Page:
As the viral blitzkrieg rolls across one European border after another, it seems to have a particular enmity for Italy. The country’s death toll has passed China’s, and scenes from its hospitals look like something out of Dante’s imagination.
Unfortunately I am in lockdown at home in Edinburgh and cannot get down to Westminster Magistrates Court for Julian Assange’s urgent bail application today. Several hearings ago, Magistrate Baraitser stated pre-emptively that she would not grant bail, before any application had been made. Today’s application will argue that Assange’s ill health puts him at extreme danger from COVID-19, and that prison conditions make it impossible to avoid infection.
Understandably, these days we hear a lot about the symptoms of Covid-19 (dry cough, high fever, etc.). Conversely, there is much less discussion of the virus as a symptom. Let’s say then that to intervene on the symptoms of the virus it is necessary not only to have specific scientific knowledge, but also to put in place a serious reflection on the structural causes of its global spread and, with them, the possibilities of change that the emergency opens up for us, at least theoretically. If mainstream information focuses on the management of the epidemic, reflecting on its causes could lead to a series of far from irrelevant considerations.
The British Royal Navy’s future flagship aircraft carrier HMS Queen Elizabeth arrives at her new home port of Portsmouth, Britain, 16 August 2017. (Photo: EPA-EFE / Gerry Penny)
New analysis shows that Britain plans to spend hundreds of billions of pounds on expensive military projects while the UK’s under-funded public health system struggles to address pandemics such as Covid-19.
Readers will note that this article is nearly twice the length of the normal MR piece, but because of the importance of the subject we are publishing it in its entirety. The text is based on a talk given by the author at the Brecht Forum in New York. —Eds.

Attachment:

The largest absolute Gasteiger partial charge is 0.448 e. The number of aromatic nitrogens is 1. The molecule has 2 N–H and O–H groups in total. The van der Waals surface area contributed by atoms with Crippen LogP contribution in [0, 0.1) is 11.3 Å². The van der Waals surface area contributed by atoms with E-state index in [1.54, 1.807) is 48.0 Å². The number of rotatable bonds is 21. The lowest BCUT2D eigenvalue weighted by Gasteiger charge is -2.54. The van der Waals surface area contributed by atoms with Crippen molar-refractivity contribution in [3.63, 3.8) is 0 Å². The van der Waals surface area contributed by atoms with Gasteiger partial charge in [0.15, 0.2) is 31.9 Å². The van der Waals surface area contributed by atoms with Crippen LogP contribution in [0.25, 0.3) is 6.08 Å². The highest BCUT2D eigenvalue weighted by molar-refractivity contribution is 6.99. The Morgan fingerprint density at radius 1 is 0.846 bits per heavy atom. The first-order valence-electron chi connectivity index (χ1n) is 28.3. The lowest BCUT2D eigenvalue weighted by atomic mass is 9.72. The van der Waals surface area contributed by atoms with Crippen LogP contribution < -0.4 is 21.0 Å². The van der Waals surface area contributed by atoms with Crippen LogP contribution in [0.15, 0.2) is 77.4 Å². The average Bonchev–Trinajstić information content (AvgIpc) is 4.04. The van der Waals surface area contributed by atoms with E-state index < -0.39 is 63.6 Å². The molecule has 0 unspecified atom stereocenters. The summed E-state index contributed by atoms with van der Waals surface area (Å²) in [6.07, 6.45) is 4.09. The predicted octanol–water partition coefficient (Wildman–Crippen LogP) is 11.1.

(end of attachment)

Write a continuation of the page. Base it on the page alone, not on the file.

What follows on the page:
Richard Levins (1930–2016) was a professor of biology at Harvard University. He achieved international recognition for decades of work over in the field of epidemiology.
The scientific tradition of the “West,” of Europe and North America, has had its greatest success when it has dealt with what we have come to think of as the central questions of scientific inquiry: “What is this made of?” and “How does this work?” Over the centuries, we have developed more and more sophisticated ways of answering these questions. We can cut things open, slice them thin, stain them, and answer what they are made of. We have made great achievements in these relatively simple areas but have had dramatic failures in attempts to deal with more complex systems. We see this especially when we ask questions about health. When we look at the changing patterns of health over the last century or so, we have both cause for celebration and for dismay. Human life expectancy has increased by perhaps thirty years since the beginning of the twentieth century and the incidence of some of the classical deadly diseases has declined and almost disappeared. Smallpox presumably has been eradicated; leprosy is very rare; and polio has nearly vanished from most regions of the world. Scientific technologies have advanced to the point where we can give very sophisticated diagnoses, distinguishing between kinds of germs that are very similar to each other.